blob: 90484f3e03a6fdc957298913fb6eee52c077d302 [file] [log] [blame]
This is a simple example of a use of maximum entropy and the OpenNLP
Maxent toolkit. (It was designed to work with Maxent v2.5.0.) There
are two example data sets provided, one for whether a game should be
played indoors or outdoors and another for whether Arsenal or
Manchester United (two English football clubs) will win when they play
each other, based on a few potentially salient features for either
The java classes should be helpful getting up and running with your
own maxent implementation, though the context generator is about as
simple as it gets. For more complex examples, look at the classes in
the packages, available at
To play with this sample application, do the following:
Be sure that maxent-2.5.0.jar and trove.jar (found in the lib directory)
are in your classpath.
Compile the java files:
> javac *.java
Note: the following will avoid the need to setup you classpath in your
environment (be sure to fix the maxent jar for the correct version
> javac -classpath .:../../lib/trove.jar:../../output/maxent-2.5.0.jar *.java
Now, build the models:
> java CreateModel gameLocation.dat
> java CreateModel football.dat
This will produce the two models "gameLocationModel.txt" and
"footballModel.txt" in this directory. Again, to fix classpath issues
on the command line, do the following instead:
> java -cp .:../../lib/trove.jar:../../output/classes CreateModel football.dat
You can then test the models on the data itself to see what sort of
results they get on the data they were trained on:
> java Predict gameLocation.dat
> java Predict football.dat
or, with command line classpath:
> java -cp .:../../lib/trove.jar:../../output/classes Predict gameLocation.test
You'll get output such as the following:
For context: Cloudy Happy Humid
Outdoor[0.9255] Indoor[0.0745]
For context: Rainy Dry
Outdoor[0.0133] Indoor[0.9867]
For the first, the model has assigned a normalized probability of 77%
to the Outdoor outcome, so given the context "Cloudy,Happy,Humid" it
would choose to have the game outdoors. For the second, the model
appears to be almost entirely sure that the game should be indoors.
The Arsenal vs. Manchester United decision is a bit more interesting
because there are three possible outcomes: Arsenal wins, ManU wins, or
they tie. Here is some example output:
For context: home=arsenal Beckham=true Henry=false
arsenal[0.3201] man_united[0.6343] tie[0.0456]
For context: home=man_united Beckham=true Henry=true
arsenal[0.1499] man_united[0.2060] tie[0.6441]
In the first case, ManU looks like the clear winner, but in the second
it looks like it will be a tie, though ManU looks to have more of a
chance at winning it than Arsenal.
(For those who don't know, Beckham, Scholes, and Neville are/were ManU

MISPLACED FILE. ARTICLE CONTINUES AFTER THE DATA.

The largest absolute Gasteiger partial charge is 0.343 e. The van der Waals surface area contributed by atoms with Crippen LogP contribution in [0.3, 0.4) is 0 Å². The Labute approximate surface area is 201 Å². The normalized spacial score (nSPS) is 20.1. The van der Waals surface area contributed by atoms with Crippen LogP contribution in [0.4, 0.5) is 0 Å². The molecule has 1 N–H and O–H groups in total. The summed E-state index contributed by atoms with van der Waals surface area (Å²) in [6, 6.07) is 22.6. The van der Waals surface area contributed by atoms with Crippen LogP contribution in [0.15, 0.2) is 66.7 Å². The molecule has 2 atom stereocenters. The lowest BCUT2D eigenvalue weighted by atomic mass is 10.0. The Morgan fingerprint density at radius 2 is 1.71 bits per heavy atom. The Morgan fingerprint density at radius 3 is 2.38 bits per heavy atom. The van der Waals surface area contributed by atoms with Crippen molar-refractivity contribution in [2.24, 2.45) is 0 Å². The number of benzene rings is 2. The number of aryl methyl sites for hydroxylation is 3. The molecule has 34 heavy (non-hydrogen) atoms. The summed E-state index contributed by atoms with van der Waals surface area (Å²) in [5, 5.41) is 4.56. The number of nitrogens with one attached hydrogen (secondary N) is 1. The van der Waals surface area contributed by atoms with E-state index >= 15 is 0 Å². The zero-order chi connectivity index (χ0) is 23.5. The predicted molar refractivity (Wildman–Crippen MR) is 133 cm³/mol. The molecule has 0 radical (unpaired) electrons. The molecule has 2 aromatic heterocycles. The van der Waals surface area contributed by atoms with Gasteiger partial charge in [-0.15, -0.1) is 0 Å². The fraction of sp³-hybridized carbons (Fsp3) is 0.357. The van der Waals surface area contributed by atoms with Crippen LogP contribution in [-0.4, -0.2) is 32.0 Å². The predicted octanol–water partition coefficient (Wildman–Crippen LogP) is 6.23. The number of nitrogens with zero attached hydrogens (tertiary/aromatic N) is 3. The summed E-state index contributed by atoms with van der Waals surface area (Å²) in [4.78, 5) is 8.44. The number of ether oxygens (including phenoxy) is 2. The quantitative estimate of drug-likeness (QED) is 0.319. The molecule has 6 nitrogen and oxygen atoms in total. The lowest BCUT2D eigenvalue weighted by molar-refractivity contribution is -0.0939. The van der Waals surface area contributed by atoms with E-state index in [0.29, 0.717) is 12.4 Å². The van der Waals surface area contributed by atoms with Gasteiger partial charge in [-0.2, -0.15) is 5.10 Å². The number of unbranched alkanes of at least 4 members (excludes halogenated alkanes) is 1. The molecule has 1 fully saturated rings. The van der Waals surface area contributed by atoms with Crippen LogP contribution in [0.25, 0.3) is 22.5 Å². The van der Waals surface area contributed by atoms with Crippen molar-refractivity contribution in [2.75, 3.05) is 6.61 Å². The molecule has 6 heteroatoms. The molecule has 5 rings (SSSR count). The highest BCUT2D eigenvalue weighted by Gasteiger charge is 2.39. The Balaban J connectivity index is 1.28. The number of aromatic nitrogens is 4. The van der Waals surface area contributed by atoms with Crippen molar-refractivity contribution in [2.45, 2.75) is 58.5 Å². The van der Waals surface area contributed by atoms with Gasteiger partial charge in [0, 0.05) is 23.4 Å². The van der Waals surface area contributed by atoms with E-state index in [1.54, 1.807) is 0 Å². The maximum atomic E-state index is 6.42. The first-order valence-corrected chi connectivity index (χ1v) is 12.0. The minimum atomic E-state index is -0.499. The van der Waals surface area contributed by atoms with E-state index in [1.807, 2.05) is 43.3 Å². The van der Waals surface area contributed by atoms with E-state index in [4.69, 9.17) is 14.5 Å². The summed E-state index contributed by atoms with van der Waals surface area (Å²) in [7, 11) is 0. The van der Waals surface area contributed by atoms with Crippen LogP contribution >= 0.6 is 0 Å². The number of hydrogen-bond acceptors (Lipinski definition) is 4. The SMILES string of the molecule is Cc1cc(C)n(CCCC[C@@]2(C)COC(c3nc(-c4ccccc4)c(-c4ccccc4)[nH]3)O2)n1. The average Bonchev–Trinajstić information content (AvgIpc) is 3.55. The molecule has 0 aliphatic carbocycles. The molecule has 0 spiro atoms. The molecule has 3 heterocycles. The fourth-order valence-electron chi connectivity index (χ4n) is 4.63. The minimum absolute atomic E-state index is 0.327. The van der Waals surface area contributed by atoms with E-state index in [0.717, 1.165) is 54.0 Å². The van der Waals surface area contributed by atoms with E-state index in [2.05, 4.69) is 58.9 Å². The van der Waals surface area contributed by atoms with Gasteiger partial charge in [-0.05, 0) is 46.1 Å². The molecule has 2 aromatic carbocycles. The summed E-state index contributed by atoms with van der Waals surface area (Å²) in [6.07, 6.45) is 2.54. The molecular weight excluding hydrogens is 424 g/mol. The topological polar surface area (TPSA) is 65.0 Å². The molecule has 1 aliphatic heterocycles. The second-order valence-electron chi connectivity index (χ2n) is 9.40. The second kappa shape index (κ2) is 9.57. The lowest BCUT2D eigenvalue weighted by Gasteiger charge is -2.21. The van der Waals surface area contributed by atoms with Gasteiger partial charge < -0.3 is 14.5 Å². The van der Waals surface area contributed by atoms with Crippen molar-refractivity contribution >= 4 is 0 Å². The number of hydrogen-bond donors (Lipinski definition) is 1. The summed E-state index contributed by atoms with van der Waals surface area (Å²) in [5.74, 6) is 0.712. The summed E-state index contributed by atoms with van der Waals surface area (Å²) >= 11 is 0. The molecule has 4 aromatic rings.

players and Ferguson is the coach, while Henry, Kanu, and Parlour are
Arsenal players with Wengler as their coach. By "Beckham=false" I
mean that Beckham won't play this game.)
Also, try this on the test files:
> java Predict gameLocation.test
> java Predict football.test
Go ahead and modify the data to experiment with how the results can
vary depending on the input to training. There isn't much data, so
its not a full-fledged example of maxent, but it should still give the
general idea. Also, add more contexts in the test files to see what
the model will produce with different features active.
In all the previous examples, the features we're binary values, meaning
that the feature was either on or off. You can also use features which
have real values (like 0.07). The features are formatted with the value
specified after an equals sign such as the "pdiff" and "ptwins" features
away pdiff=0.9375 ptwins=0.25 tie
away pdiff=0.6875 ptwins=0.6666 lose
home pdiff=1.0625 ptwins=0.3333 win
Features which don't contains are not in this format are considered to
have a value of 1. Note feature values MUST BE POSITIVE. Using real-valued
features has some additional overhead so you'll need to let the model know
that it should look for these features. For these examples, you can use
the "-real" option.
> java CreateModel -real realTeam.dat
You can then test the models on the test data:
> java Predict -real realTeam.test
You see output like:
For context: home pdiff=0.6875 ptwins=0.5
lose[0.3279] win[0.4311] tie[0.2410]
For context: home pdiff=1.0625 ptwins=0.5
lose[0.3414] win[0.4301] tie[0.2284]
For context: away pdiff=0.8125 ptwins=0.5
lose[0.5590] win[0.1864] tie[0.2546]
For context: away pdiff=0.6875 ptwins=0.6
lose[0.5578] win[0.1866] tie[0.2556]
You can see that the values of the features as well as their presence or
absence (such as the home or away features) impact the probabilities assigned
to each outcome.
The use of the "-real" option to indicate real-valued data. In general you'll
need to use the classes: RealBasicEventStream, RealValueFileEventStream, OnePassRealValueDataIndexer, and TwoPassRealValueDataIndexer.
For all models, though the features appear in almost the same
orderings in the data files, this is not important. You can list them
in whatever order you like.
If you have any suggestions, interesting modifications, or data sets
for other examples to add to this sample maxent application, please
post them to the maxent open discussion forum: